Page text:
“She has what?” His mother’s voice escalated dangerously and he realized that this wasn’t going to go over well. Returning, newly-and-unexpectedly-married, from a routine business trip to India had been bad enough, but now there was this awkward situation to be dealt with. He cleared his throat and tried to sound casual, “She has wings.” His mother dropped the tea cup she was holding.
“She has wings?” His mother uttered the word like she’d never heard it before. Yes he nodded, trying to appear casual. As if flying appendages attached to one’s bride were perfectly normal. “And you knew this when you married her?” He nodded again, remembering their first meeting. She had been barefoot. Standing on the sea shore, wearing a white blouse, a long moss green skirt and a wistful expression. Her wings were fanning gently behind her, like a resting butterfly’s. He had never seen anything so beautiful. She filled his heart with tenderness before he even knew her name. He did not know what she saw in him. Safety maybe? In a flighty world he was solid as the earth. He asked her out to coffee, and even though she did not drink caffeine, she said yes. They were married within the week.
Somehow the wings had never troubled him. In his eyes she was a magical creature, a being not entirely of this world. On her the wings seemed perfectly natural. He’d asked her about them once. And she’d answered his questions without hesitation or embarrassment. Yes she’d had them since birth. No her parents (both dead) did not have them — though there were rumors of a maternal great-great-grandmother who had been ‘touched by angels’. No they were not removable. Yes they could be concealed under clothes without discomfort. Yes she could use them to fly. High enough to clear tree tops, but not much higher. And only for relatively short distances — she could cross a pond or a small lake easily, but not an ocean. So he bought her an airplane ticket, and they traveled back to his home in the United States together. She had never been in an airplane or out of India before. On the flight they traded seats so she could look out the window, her eyes enormous with wonder.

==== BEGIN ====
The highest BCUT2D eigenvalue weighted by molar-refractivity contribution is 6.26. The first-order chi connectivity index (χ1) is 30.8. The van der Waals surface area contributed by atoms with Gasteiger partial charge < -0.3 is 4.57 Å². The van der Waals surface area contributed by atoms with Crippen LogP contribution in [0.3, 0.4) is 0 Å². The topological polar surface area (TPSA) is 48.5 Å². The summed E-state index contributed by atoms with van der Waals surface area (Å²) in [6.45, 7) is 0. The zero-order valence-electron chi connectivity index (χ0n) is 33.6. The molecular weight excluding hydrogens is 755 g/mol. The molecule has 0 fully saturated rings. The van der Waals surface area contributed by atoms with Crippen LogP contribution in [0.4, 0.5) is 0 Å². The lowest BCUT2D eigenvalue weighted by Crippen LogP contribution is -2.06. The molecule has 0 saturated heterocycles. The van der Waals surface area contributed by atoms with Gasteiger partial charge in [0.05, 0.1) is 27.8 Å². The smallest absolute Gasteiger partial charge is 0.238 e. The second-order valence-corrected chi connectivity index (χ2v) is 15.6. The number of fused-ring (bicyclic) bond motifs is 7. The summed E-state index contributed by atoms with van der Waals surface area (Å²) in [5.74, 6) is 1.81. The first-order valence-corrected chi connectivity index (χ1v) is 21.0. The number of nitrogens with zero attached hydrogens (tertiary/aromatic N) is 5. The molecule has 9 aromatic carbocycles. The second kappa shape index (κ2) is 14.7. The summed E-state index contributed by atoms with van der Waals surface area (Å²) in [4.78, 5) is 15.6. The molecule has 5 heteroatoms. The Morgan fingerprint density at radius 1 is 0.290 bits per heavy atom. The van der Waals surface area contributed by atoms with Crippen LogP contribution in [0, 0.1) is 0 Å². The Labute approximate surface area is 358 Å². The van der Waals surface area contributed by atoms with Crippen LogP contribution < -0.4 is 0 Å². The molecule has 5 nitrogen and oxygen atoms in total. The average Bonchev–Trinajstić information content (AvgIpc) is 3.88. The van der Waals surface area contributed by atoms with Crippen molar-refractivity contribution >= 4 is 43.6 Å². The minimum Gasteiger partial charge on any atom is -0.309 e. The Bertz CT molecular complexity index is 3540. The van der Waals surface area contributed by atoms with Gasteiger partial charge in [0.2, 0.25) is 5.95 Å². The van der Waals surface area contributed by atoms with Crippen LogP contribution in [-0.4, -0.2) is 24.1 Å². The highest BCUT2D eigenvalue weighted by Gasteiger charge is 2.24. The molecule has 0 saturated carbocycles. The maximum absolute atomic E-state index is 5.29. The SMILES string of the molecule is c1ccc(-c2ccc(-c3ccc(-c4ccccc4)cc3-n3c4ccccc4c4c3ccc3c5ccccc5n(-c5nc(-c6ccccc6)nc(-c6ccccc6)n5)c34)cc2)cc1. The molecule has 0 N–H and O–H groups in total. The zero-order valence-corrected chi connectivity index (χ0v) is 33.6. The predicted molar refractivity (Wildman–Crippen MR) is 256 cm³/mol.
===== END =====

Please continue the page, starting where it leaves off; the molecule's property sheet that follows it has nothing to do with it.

His mother who knew he was returning from a work trip had been expecting him, but not the bride. They had not informed anyone on either side of the wedding. Delirious with happiness he imagined his only living parent would be thrilled to have him show up on their doorstep with this lovely overseas wife as a surprise. His well-bred mother’s eyebrows had shot up past her hairline when they were introduced at the door. Her smile had stayed in tact, but lost its warmth so rapidly, that his dark-haired wife actually shivered, and hugged her elbows. A gesture that made her look so lost and waif-like that he wished they could turn around and go home.
After seating them in the living room his mother had excused herself to put on a pot of tea. He had followed her into the kitchen, and wanting to have it out, had mentioned the wings. After high-pitched disbelief, and a shattered teacup, grimness had descended on his mother’s face like armor. “You have obviously lost your mind,” she said, “ I don’t know what kind of trickster that woman is, but she’s up to no good. You’d better keep a separate bank account and one eye on her at all times.” He tried to stand up for his wife’s innocence, but his mother waved him aside with a swatting-fly gesture as old as his childhood. She placed a white china teapot patterned with pale pink roses on a tray, with matching cups and saucers. “We’ll have to look into clipping them,” she said. “Clipping what?” he asked bewildered. “Her wings of course,” said his mother, before sailing through the door to serve hot tea with a side of chilliness to the woman waiting in her living room. A woman whose eyes were slowly beginning to spark, like two black shards of flint.
Outer timidity can mask a fierce resoluteness of spirit, a domineering exterior house deep-seated fragilities. And no one’s wings can ever be clipped without the clipper losing their own place in the sun. He knows these things, or at least suspects them, and because he is not a man given to foregone conclusions, he finds himself curious about where this situation is headed.
As he joins the two women in the living room he is thinking of systems dynamics, non-linear relationships, the butterfly effect.
A woman chances to flap her wings on a sea shore somewhere in India and…